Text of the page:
Director: John Moore
Studio: Dune Entertainment
Let’s face it; it’s been a rough couple of decades for unabashed Die Hard diehards. The smart, gripping, best-yet 1988 original—featuring Bruce Willis as that fly in the ointment, spanner in the works, pain in the ass—is one of our great American action-suspense movies.
The John McClane character, as created by novelist Roderick Thorp, screenwriters Jeb Stuart and Steven E. de Souza and Willis himself, is one helluva righter of wrongs, a tilter at terrorist windmills, an ordinary guy in extraordinary circumstances. In his first screen outing, our reluctant Jack the Giant Killer succeeded in saving a towering inferno office building. As if that weren’t enjoyably implausible enough, subsequent flicks had big trouble conveniently trailing him everywhere, leaving it up to reluctant hero McClane to save an entire airport and, later, a city.
Upping the ante, the fate of the world more or less depends on him in the humorless, mechanical, videogame-esque A Good Day to Die Hard, in which he heads off to Russia to try and help make a murder charge go away for his estranged son (Jai Courtney), who, he learns, is actually a CIA operative trying to bust a high-level lowlife. In the course of the action, he and his son argue pointlessly, survive a half-hearted car chase and helicopter shenanigans as well as wield big-ass automatic weaponry as they take on a succession of personality-free, colorless bad guys. The whole thing is loud, bloody and full of carnage, all right, but it’s slow, dumb and unambitious, let alone starving for snappy dialogue, style, resonance and human emotion.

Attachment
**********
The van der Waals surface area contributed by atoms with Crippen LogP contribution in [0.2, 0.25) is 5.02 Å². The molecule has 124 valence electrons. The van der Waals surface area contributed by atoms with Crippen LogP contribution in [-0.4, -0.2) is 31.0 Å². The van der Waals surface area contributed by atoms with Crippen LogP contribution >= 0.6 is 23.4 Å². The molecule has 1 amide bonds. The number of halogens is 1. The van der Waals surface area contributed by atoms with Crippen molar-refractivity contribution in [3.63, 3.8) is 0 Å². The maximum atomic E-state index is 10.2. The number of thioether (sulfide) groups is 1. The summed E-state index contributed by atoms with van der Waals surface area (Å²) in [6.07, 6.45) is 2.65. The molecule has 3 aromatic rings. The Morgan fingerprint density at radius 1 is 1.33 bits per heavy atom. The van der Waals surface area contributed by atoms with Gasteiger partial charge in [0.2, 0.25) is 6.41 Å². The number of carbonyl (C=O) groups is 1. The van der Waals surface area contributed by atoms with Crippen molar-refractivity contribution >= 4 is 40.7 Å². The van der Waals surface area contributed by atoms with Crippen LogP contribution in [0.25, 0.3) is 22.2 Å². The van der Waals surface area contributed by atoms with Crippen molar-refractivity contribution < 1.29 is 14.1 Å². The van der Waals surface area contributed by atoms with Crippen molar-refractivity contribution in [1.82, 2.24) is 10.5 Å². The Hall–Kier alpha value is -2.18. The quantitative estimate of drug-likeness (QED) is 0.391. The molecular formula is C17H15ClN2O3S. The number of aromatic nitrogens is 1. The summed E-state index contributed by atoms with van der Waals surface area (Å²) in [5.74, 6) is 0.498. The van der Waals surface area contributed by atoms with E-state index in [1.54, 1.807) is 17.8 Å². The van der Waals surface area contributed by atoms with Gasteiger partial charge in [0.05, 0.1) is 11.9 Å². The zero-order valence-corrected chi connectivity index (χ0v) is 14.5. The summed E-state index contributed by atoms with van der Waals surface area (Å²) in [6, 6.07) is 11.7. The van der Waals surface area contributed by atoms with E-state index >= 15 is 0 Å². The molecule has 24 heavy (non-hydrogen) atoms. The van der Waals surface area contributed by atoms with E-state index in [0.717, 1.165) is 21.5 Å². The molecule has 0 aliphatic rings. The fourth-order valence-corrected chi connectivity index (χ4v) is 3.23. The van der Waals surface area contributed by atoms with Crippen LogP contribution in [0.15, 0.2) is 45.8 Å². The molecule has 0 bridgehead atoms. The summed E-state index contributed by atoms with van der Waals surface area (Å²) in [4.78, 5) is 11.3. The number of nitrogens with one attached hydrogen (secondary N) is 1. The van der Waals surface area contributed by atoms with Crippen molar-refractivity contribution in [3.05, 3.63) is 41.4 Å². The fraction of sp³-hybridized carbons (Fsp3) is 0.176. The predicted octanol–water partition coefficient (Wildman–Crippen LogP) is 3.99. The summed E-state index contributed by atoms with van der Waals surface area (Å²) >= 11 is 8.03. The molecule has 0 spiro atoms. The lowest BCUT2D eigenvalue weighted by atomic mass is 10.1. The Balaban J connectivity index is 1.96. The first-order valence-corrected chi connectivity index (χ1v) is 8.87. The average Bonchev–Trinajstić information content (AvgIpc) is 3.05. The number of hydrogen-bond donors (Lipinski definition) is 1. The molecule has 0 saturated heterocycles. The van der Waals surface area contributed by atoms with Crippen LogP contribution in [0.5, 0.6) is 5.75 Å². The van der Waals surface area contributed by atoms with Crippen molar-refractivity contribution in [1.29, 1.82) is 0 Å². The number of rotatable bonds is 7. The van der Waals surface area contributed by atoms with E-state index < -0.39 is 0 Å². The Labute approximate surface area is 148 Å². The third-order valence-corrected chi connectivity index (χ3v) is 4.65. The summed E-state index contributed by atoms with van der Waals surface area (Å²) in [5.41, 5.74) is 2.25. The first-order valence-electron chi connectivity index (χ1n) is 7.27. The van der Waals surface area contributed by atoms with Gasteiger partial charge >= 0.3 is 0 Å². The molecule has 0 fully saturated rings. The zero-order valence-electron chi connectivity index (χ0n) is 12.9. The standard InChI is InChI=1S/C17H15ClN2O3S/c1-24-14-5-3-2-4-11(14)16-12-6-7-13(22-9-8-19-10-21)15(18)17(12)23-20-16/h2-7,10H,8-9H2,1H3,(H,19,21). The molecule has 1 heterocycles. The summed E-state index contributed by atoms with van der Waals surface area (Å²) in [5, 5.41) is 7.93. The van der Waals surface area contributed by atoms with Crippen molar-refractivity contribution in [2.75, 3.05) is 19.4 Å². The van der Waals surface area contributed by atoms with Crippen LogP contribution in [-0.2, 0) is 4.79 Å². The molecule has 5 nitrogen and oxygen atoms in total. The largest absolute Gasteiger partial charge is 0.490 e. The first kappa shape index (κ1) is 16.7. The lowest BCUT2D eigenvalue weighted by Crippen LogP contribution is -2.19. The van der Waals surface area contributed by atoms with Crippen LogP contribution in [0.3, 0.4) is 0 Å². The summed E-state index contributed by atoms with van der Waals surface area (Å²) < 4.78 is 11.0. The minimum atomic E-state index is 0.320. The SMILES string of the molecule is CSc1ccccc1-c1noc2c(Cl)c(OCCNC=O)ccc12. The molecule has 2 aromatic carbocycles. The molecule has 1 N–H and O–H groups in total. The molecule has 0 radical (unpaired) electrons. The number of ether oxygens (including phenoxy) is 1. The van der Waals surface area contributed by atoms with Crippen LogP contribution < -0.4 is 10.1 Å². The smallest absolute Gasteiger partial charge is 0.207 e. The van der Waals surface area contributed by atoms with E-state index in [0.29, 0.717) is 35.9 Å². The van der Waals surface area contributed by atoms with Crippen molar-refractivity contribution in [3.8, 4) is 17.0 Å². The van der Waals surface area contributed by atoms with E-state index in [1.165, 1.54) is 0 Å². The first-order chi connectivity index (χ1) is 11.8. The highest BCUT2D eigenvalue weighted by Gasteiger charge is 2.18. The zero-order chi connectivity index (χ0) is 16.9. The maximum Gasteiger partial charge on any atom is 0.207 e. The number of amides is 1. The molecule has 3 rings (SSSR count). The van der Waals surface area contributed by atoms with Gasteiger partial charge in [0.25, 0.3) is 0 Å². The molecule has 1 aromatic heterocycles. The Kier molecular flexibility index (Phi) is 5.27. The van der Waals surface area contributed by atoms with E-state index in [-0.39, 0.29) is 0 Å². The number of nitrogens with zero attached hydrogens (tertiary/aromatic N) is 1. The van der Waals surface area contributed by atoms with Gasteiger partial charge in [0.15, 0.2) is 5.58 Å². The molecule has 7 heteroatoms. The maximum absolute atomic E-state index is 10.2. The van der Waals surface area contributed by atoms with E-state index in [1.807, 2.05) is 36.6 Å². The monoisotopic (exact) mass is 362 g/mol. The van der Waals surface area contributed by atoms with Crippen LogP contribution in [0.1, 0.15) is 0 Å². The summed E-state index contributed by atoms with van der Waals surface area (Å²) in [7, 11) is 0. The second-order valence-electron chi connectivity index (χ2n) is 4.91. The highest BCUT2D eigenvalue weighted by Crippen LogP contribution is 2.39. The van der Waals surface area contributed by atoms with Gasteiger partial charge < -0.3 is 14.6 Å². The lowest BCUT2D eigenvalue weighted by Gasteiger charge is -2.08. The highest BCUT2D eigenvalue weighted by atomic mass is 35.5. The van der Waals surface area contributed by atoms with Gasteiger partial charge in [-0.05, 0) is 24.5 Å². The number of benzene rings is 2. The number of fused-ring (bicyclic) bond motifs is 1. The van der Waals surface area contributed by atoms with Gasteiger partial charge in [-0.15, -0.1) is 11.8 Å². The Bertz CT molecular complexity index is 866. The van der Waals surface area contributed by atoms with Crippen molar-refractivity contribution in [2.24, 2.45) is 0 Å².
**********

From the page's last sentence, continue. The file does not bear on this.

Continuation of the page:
Worse, the spit-in-your-eye, Roy Rogers-loving underdog smartass we fell for in Die Hard has, in this mess scripted by Skip Woods and directed by John Moore, devolved into a ranting psycho. The whole bloody thing is so dispiriting, such a steep comedown from the original Die Hard, that we wish someone would come to their senses and call this a good day to put a once-great franchise out of its misery. Meanwhile, Bruce Willis, as unwilling to go quietly as Stallone and Schwarzenegger, says he’s ready to saddle up for a sixth movie. Maybe they'll call it Old Soldiers Die Hard.